Prediction #2: Above all else, organizations want growth.

One thing we saw in the research we undertook for Beyond Philosophy was that the number one thing that organizations are focusing on is growth. The number two thing was customer retention.

My interpretation of that finding is that organizations don’t just improve Customer Experience for a laugh; they do it for growth. However, retention is essential, too. If you get a lot of new customers but lose a bunch of old ones, then you won’t increase your market share. 

 

Prediction #3: Artificial Intelligence will have a massive impact on Customer Experience soon.

You already see artificial intelligence (AI) in the form of surprisingly engaging chatbots. Soon, I see that AI could be used to predict and create a proactive experience for people. In 2020, we are going to see continued development in these areas.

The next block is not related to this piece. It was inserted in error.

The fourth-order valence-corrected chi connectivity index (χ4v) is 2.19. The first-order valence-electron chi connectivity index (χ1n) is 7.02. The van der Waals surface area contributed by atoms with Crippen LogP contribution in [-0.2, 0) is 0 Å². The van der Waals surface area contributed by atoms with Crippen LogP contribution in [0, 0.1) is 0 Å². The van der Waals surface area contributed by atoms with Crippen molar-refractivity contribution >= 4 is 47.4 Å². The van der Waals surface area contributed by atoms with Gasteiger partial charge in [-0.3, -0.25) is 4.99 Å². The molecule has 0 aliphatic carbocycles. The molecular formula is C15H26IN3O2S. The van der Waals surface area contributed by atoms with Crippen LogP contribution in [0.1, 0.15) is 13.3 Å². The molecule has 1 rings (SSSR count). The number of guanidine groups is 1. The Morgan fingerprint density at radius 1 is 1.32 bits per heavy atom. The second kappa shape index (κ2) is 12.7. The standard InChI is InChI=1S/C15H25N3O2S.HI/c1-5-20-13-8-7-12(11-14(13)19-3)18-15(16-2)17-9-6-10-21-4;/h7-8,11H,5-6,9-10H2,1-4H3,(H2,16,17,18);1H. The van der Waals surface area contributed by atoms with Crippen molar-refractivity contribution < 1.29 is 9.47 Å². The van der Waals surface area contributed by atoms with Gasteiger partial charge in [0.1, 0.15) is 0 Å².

Prediction #4: Measurement will become a higher priority for Customer Experience professionals.

I’m a member of the CXPA, which is the Customer Experience Professional Association. In the discussion form, most conversations lean toward measurement. 

My perception is measurement is taking center stage because people need to show results. As people realize that being on the Customer Experience team is more than a title change, they recognize they need to measure their results—or suffer the consequences. 

However, the problem lies in the fact that they measure Customer Experience only. It isn’t the right thing to do. You do need to measure it, but you also need to make the changes and focus your energy on the process of change. So yes, measure, but also…do the job. 

 

Prediction #5: People want to understand how Customer Experience works and what drives the outcomes for it.

This last one makes me happy and is the most positive. We learned in our surveys that the majority of our participants wanted to understand customer behavior and how to recognize loyalty behavior.